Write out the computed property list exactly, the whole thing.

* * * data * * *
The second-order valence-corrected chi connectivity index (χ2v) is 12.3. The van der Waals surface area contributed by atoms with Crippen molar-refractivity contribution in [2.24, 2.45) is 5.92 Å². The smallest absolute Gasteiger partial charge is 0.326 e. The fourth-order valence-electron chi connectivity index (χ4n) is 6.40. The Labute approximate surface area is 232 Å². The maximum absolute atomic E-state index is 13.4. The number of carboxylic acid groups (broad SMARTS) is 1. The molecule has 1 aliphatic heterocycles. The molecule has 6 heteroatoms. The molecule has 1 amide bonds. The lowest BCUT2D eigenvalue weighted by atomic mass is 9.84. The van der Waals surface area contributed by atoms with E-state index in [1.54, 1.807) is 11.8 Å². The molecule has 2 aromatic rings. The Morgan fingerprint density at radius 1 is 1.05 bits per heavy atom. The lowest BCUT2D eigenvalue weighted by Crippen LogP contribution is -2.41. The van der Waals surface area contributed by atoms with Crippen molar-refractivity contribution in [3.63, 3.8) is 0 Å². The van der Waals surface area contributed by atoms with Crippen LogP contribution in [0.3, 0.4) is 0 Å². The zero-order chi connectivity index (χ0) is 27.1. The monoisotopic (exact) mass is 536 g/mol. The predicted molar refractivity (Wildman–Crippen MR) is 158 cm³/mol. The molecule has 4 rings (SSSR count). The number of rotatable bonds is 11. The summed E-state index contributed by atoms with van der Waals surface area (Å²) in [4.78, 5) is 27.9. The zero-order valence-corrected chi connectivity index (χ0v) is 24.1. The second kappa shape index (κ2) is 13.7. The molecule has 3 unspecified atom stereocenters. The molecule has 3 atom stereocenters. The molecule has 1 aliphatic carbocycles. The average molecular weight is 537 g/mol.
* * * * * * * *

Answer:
The second-order valence-corrected chi connectivity index (χ2v) is 12.3. The van der Waals surface area contributed by atoms with Crippen molar-refractivity contribution in [2.24, 2.45) is 5.92 Å². The smallest absolute Gasteiger partial charge is 0.326 e. The fourth-order valence-electron chi connectivity index (χ4n) is 6.40. The Labute approximate surface area is 232 Å². The maximum absolute atomic E-state index is 13.4. The number of carboxylic acid groups (broad SMARTS) is 1. The molecule has 1 aliphatic heterocycles. The molecule has 6 heteroatoms. The molecule has 1 amide bonds. The lowest BCUT2D eigenvalue weighted by atomic mass is 9.84. The van der Waals surface area contributed by atoms with E-state index in [1.54, 1.807) is 11.8 Å². The molecule has 2 aromatic rings. The Morgan fingerprint density at radius 1 is 1.05 bits per heavy atom. The lowest BCUT2D eigenvalue weighted by Crippen LogP contribution is -2.41. The van der Waals surface area contributed by atoms with Crippen molar-refractivity contribution in [3.63, 3.8) is 0 Å². The van der Waals surface area contributed by atoms with Crippen LogP contribution in [0.3, 0.4) is 0 Å². The zero-order chi connectivity index (χ0) is 27.1. The monoisotopic (exact) mass is 536 g/mol. The predicted molar refractivity (Wildman–Crippen MR) is 158 cm³/mol. The molecule has 4 rings (SSSR count). The number of rotatable bonds is 11. The summed E-state index contributed by atoms with van der Waals surface area (Å²) in [4.78, 5) is 27.9. The zero-order valence-corrected chi connectivity index (χ0v) is 24.1. The second kappa shape index (κ2) is 13.7. The molecule has 3 unspecified atom stereocenters. The molecule has 3 atom stereocenters. The molecule has 1 aliphatic carbocycles. The average molecular weight is 537 g/mol.